Dorothy Hodgkin looked at how atoms fit together into very complicated molecules. She used X-ray crystallography to find out what penicillin and insulin look like. Knowing what the molecules look like has helped other scientists understand how these molecules work, and to make new medicines.
Dorothy Hodgkin used x-ray crystallography to unlock the crystal structure of complex molecules. Dr Olga Degtyareva, working at the University of Edinburgh, studies how the crystal structure of elements changes when they are subjected to very high pressures.
Can you briefly describe your research?
I study what happens to the crystal structure of materials when they are subjected to high pressures and temperatures. These extreme conditions are comparable to the conditions we find deep inside the earth.
Large pressures can be generated by focusing a lot of force onto a small area: imagine an elephant wearing a high-heeled shoe!
This principle is used in a device called a diamond anvil cell (image below, left) that generates very high pressures of up to one million atmospheres and above. And it fits in the palm of your hand. A tiny amount of a material is squeezed between the tips of two diamonds (image below, middle). Pressure causes extraordinary changes in properties. For example, oxygen, a familiar gas, solidifies on compression and at pressures of 170,000 times atmospheric pressure turns into a beautiful red crystal (image below, right).
(left) Diamond anvil cell; (middle) two opposed diamonds (~1.5 mm) squeeze the sample held in place by a piece of metal; (right) crystal of solid red oxygen (~30µm), encased in helium, captured on camera through a microscope, credit Serge Desgreniers.
Since diamonds are invisible to x-rays, we can shine the x-rays through the diamonds and record how the x-rays are scattered by the sample. We do this using a large central facility called a synchrotron - find out more at: http://www.diamond.ac.uk/. This gives us information about the positions of the atoms in the sample and with the help of computer programmes we can work out the crystal structure. My studies on the high-pressure behaviour of sulphur revealed a sequence of various ring and spiral chain structures (see the image below).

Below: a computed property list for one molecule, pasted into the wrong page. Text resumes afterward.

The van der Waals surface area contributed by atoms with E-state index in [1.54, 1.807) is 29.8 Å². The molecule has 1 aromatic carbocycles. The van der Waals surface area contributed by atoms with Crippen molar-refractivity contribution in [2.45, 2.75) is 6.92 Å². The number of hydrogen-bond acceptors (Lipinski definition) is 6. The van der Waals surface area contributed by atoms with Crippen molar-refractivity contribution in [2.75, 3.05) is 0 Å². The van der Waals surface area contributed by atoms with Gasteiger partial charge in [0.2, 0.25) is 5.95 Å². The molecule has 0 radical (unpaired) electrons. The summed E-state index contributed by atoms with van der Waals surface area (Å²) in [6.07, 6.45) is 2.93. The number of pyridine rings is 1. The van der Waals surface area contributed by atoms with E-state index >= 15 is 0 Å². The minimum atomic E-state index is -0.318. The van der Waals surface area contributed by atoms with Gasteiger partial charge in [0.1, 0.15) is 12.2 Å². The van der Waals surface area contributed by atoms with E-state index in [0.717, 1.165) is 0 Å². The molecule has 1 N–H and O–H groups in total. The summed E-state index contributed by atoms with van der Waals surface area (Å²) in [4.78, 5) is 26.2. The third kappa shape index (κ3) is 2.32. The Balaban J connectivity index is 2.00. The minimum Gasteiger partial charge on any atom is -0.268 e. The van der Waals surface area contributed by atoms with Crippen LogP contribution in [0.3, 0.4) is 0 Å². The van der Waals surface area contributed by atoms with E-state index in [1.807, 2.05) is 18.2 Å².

Due to diamonds being transparent, we can check how the sample looks like with the help of a microscope at any time during the experiment.
We use powerful lasers for the preparation of the experiments as well as for measurements of the sample's properties - you can see lasers being used in the video below. This video shows my colleagues in one of the labs in our centre.
These fundamental studies can potentially yield practical applications as they can help us make novel materials with valuable properties. At high pressures and temperatures, carbon in the form of graphite turns into diamonds! Big presses such as one in our centre can be used to make diamonds as well as other new materials: have a look at the press in this short film here, which was made by some of my colleagues.
Who inspired you to become a scientist?
I must have received some of my scientific inspiration as a baby
- as a child I was surrounded by crystallography books and models
of crystal structures, because my mother has been a scientist and a
high-pressure crystallographer for 40 years now. She supported many
of my interests throughout my childhood and my teenage years, such
as competing in tennis and mountain skiing, but I was also
influenced by a couple of excellent teachers during the last two
years of the school, and decided that I wanted to spend my working
life studying physics.
In the image above, my mother Valentina Degtyareva and my first son Thomas (at 4 months old), in Oxford University Museum of Natural History in 2007.
What subjects did you study at school and what did you do your degree in?
In the last two years of school, which I spent in my home town (a scientific centre near Moscow) right after the Soviet Union broke up, I studied a lot of maths and physics. I did my degree in physics, spending three years at the Moscow Lomonosov State University, and then three further years at the Paderborn University in Germany, where I did my Masters degree in the laboratory of Professor Holzapfel, a renowned high-pressure scientist.
What do you love about your job?
Working as a crystallographer gives me the opportunity to be creative and combine artistic and scientific thinking. It also feels good to be doing something that contributes to scientific understanding within the area in which I work. Any day can potentially bring a new discovery. I also love to play with diamonds, ruby, gold, and platinum on an everyday basis - these are all things that we use to conduct our research!
What are your hobbies?
My present hobbies are blogging about productivity at our work place and whatever interests my two sons (3.5 and 2 years old). This usually includes playing on the beach or in the forest discovering creatures that live there, or watching big machines at work, like tractors! Like most scientists, I get to travel a lot (to do experiments in other labs, and to conferences), and so I enjoy exploring new cities or nature reserves.
In the picture, the budding explorers, Olga's sons, on the Gullane beach near Edinburgh, have interrupted their sand play to observe something that captured their attention.
If you could go back in time and meet Dorothy Hodgkin, what would you like to ask her?
"How did it feel when you finally knew the answer to the big question of what the crystal structure of insulin is?"